When I created all that suspense about the novel where I saw a convincing description of love, I was referring to Mary Elizabeth Braddon’s Aurora Floyd. Braddon was a hugely popular Victorian writer of sensation novels. She is most famous for Lady Audley’s Secret, a novel that provided Braddon with financial means for life. If you are choosing whether to read Lady Audley’s Secret or Aurora Floyd, my recommendation is Aurora Floyd. It was written a few years later when Braddon was a more experienced writer and I found it more original than the more famous first novel.
Braddon had a very interesting life. She fell in love with a married man whose wife was in a lunatic asylum. (It feels like every other man had a wife in a madhouse in the Victorian era). Braddon helped him raise his children by the institutionalized wife and had 6 children of her own with him. One of those children was W.B. Maxwell, the author of one of my most favorite novels ever. This explains why W.B. Maxwell was so hung up on extramarital sexual relations.
Nobody knew that Braddon and her husband were living together without being officially married. When the couple’s servants discovered that their employers “were living in sin”, they were so scandalized that they all gave their notice on the same day. Braddon, of course, couldn’t care less and continued writing her hugely popular novels.
Aurora Floyd perfectly epitomizes the saying, “Good girls go to heaven, bad girls go wherever they want.” Aurora Floyd does whatever she feels like, leads a very unconventional lifestyle, yet everybody adores and celebrates her. Aurora’s cousin Lucy is the embodiment of the Victorian Angel in the House and the opposite of the flamboyant, powerful, and secretive Aurora. Lucy’s life is an open book and this is precisely what makes her so insipid. Lucy’s own husband is irresistibly drawn to the much more complex Aurora.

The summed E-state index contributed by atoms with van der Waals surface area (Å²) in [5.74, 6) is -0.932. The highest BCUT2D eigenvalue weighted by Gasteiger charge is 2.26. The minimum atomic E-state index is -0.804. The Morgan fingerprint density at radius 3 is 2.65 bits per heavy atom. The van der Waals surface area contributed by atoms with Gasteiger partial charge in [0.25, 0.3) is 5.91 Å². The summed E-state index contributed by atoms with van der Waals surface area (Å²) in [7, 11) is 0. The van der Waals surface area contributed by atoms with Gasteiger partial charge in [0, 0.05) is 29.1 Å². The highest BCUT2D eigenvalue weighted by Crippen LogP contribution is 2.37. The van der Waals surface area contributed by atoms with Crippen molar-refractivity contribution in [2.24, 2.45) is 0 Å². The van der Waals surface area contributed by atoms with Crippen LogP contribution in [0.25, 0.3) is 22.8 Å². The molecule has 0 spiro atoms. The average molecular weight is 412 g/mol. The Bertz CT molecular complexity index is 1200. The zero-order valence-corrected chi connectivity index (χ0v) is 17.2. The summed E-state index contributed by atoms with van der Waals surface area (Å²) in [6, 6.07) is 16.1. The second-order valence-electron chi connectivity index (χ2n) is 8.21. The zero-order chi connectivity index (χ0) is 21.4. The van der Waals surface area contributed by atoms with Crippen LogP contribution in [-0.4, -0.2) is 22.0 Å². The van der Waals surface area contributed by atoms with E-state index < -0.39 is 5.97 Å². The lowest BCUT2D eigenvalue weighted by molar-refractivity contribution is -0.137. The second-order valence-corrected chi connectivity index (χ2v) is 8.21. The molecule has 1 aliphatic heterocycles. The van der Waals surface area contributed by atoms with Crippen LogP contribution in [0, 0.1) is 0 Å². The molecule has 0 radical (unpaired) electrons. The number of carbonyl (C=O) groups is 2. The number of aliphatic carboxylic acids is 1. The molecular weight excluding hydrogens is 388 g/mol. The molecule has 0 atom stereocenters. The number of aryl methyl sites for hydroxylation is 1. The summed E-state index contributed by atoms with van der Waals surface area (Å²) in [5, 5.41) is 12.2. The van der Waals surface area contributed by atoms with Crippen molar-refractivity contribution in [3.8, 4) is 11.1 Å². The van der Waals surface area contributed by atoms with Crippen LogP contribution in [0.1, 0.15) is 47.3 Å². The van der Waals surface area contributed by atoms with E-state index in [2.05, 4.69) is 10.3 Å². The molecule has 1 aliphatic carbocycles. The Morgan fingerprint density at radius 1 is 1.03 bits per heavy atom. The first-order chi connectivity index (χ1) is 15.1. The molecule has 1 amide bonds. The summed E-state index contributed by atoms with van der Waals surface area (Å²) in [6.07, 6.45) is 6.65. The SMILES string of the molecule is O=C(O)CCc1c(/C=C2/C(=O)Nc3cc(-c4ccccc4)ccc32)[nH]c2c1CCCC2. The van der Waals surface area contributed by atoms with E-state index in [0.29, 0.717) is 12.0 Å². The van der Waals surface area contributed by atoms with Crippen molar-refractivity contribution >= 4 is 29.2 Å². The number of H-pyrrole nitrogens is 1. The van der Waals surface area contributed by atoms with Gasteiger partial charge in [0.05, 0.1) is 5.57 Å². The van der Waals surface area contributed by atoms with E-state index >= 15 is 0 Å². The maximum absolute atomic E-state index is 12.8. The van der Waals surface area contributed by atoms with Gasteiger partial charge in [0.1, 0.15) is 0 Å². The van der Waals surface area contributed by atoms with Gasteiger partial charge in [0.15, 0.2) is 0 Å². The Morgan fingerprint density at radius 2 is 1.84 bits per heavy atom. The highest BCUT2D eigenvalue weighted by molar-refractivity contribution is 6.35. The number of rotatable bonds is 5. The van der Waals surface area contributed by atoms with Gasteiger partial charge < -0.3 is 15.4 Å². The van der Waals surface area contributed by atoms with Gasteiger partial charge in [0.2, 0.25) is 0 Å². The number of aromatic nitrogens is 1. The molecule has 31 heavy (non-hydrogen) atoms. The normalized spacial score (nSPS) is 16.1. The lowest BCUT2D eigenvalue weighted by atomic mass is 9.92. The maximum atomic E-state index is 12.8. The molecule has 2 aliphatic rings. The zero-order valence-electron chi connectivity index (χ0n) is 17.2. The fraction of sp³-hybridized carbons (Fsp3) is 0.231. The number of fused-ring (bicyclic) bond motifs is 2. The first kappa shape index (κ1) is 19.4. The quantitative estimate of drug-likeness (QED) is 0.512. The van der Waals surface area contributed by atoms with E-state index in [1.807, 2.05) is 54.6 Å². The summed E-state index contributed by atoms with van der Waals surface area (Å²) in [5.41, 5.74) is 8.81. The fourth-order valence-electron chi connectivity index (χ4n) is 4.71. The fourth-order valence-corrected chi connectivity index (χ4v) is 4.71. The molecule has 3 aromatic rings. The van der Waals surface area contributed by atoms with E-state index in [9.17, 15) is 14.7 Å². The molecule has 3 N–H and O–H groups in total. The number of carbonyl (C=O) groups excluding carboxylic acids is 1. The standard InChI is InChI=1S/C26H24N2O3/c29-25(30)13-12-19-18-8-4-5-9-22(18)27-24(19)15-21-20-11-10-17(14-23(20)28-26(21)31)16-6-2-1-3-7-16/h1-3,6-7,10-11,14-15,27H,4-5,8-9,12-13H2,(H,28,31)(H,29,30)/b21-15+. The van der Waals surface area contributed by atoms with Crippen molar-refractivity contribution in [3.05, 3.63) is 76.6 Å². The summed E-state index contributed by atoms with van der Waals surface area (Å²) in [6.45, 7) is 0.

Braddon, whose lifestyle was quite unconventional, pokes fun at the boring good girls who efface themselves to such a degree that nobody would notice if they live or die. Aurora Floyd, on the other hand, is rewarded for being the opposite of the Angel in the House with being loved by her husband with the kind of love that I find unmatched anywhere else in fiction.
I’m putting the rest of the post under the fold because it includes spoilers.
I love Victorian literature because it never ceases to surprise me. Victorian sensibilities are so different from ours that I always fail at predicting the reactions of the characters. To give an example, in Braddon’s novel, a character shares the following with other people (this is not an exact quote, this is my brief retelling): “When I was young, I ran away with my father’s groom and married him. Within a month, I was bored with the groom, so I paid him off, lied to my father that my husband was dead, and started living as an unmarried woman. Then, I heard news that the groom had, indeed, died. I married my second husband, only to realize that the first husband was still alive. He started blackmailing me that he would let everybody know that I’m a bigamist. Then, somebody murdered him, and now I’m the prime suspect in the murder.”
“Oh God,” people invariably respond to this string of revelations. “You married a groom! A man who isn’t a gentleman!”
Yes, forget about bigamy, living with a man without being married to him, blackmail, murder, and other small things like that. Who cares about any of this when there is a real tragedy: a woman married somebody of a lower social standing.
There are many Victorian novels on my Classics Club list, so I know I will have a great time reading them.